Windy Ridge, the canopy cover they contribute (the degree of 
dominance) is insignificant and plants are very difficult to 
find. 

The grasslands of Windy Ridge closely resemble the 
Festuca scabrella/F . idahoensis habitat type described by 
Mueggler and Stewart (1980). The near pristine habitat at 
this site is indicated by the clear dominance of Festuca 
scabrella and an abundance of Carex raynoldsii , both species 
highly sensitive to grazing. One Hundred Acre Meadow may be a 
degraded version of this habitat type; rough fescue is 
present, but other fescues (F. idahoensis and F. rubra) and 
other native grasses are more common. The smaller openings at 
Storm Lake are dominated by Festuca idahoensis and sedges 
(including Carex geyeri , a species usually associated with 
forests) . At all three sites, Carex raynoldsii is 
subdominant . 

A complete list of vascular plants found associated with 
B. paradoxum is presented in Appendix D. In the field, there 
seemed to be an especially close association with species in 
the Rosaceae (i.e. Fragaria virginiana and Potentilla spp.). 
This may be a coincidence, or a mutual preference for slightly 
disturbed microsites (decreased competition from graminoids) , 
but, a similar association has been noted between species of 
Botrychium subgenus Sceptridium and wild cherries, apples, and 
strawberries in the eastern U.S. (Lellinger 1985), suggesting 
a possible mycorrhizal link. 

Members of the Ophioglossaceae, including species of 
Botrychium, have no root hairs and are considered to be 
dependent upon associated endophytic fungi for mineral 
absorption as well as, presumably, carbohydrate nutrition 
(Gifford and Foster 1989, Lellinger 1985, Wagner and Wagner 
1981) . This mycorrhizal relationship, found in both the 
subterranean gametophyte and the terrestrial sporophyte, is 



apparently responsible for allowing the evolution of partially 
achlorophyllus species such as B. paradoxum and the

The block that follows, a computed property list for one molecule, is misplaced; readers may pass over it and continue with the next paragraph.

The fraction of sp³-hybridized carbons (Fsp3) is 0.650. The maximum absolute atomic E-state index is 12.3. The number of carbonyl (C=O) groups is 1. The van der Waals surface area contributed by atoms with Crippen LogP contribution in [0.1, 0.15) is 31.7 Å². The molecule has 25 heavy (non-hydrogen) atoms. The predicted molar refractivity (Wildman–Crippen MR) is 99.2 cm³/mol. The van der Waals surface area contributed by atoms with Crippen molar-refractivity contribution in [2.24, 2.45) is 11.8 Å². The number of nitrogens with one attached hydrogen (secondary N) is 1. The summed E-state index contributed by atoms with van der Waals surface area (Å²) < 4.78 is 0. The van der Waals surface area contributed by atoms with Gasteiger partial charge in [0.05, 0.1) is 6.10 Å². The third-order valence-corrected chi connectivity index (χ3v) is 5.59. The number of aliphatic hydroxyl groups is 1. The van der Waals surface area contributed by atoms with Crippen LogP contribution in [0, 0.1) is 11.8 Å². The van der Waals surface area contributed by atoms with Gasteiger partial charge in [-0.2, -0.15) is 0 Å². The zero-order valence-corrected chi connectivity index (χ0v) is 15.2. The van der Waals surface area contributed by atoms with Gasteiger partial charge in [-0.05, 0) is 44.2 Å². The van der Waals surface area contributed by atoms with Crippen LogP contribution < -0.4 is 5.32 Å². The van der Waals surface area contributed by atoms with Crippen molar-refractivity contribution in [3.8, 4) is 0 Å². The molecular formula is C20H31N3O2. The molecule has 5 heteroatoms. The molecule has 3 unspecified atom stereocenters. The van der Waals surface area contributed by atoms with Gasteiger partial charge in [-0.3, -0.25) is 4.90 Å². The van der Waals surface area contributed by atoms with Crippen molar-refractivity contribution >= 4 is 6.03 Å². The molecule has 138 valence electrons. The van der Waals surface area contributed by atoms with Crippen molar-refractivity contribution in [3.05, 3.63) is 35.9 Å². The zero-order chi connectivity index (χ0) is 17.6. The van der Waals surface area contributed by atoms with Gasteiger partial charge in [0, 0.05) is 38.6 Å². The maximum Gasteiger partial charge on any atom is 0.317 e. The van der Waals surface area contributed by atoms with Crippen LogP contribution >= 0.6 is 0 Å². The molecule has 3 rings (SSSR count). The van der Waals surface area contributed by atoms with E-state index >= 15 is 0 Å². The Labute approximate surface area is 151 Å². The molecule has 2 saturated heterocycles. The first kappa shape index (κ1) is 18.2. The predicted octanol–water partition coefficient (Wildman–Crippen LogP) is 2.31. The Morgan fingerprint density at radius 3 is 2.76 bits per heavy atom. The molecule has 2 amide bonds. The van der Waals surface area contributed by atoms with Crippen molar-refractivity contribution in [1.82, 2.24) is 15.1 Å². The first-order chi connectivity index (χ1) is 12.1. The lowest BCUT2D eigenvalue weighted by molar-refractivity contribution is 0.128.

undescribed single fronded form mentioned above (Wagner and 
Wagner 1981, Wagner, pers. commun.). The species of symbiotic 
fungi are not known. Because of this obligatory symbiosis, 
which is poorly understood, species of Botrychium cannot be 
propagated and studied apart from the wild. 

3. Population biology 

The three known occurrences of B . paradoxum on the 
Deerlodge range in area covered from approximately five to one 
hundred acres and in estimated population numbers from one 
hundred to thousands of plants. Plants were larger and more 
mature at the lower elevation Windy Ridge site and smallest 
and immature at the exposed, higher elevation One Hundred Acre 
Meadow site. Later phenology may be partially responsible for 
the small number of plants which were found at One Hundred 
Acre Meadow. Population trends cannot be determined at this 
point; the One Hundred Acre Meadow and Windy Ridge populations 
were discovered during this project, and although the tallies 
of the Storm Lake population have increased since it was first 
discovered, this is believed to be an artifact of search 
intensity and scope. The populations are mapped in Figures 5- 
7 in Appendix B and Element Occurence Record printouts are 
included as Appendix C to this report. Demographic details 
are as follows: 

Site name: Storm Lake 

Area occupied by population: ca . 5 acres in 3 subpopulations 

Number of individuals counted: 

Main population (type locality) : 50 counted by 2 people 

in 4 hours in 1993; 20 counted in 1992 (Rinehart) ; 9 
counted, date unknown, prior to 1981 (Wagner and 
Wagner) 
Other subpopulations: 23 counted by 1 person in 2 hours 
Estimated number of individuals: total 350+ 

Population summary: This is a fairly dense population which 
covers a small area. Plants were of medium size and 
vigor at the date of the survey with most spores immature 
but a few dehiscent. The population is threatened by 
recreational traffic. 



Site name: Windy Ridge 

Area occupied by population: ca. 4 acres 

Number of individuals counted: 194 by 3 people in 5 hours 

Estimated number of individuals: 1,000-10,000 

Population summary: The largest known, this is a dense 

population which covers a large area. Plants were the 
largest and most vigorous seen, many with mature 



dehiscent spores at the survey date. Putative hybrids 
between B. paradoxum and another species were found here. 



Site Name: One Hundred Acre Meadow 

Area occupied by population: subpopulations widely scattered 
over 100 acres 

Number of individuals counted: 10 by 1 person in 4 hours 

Estimated number of individuals: total 100+ ? 

Population summary: This consists of a few minute, chlorotic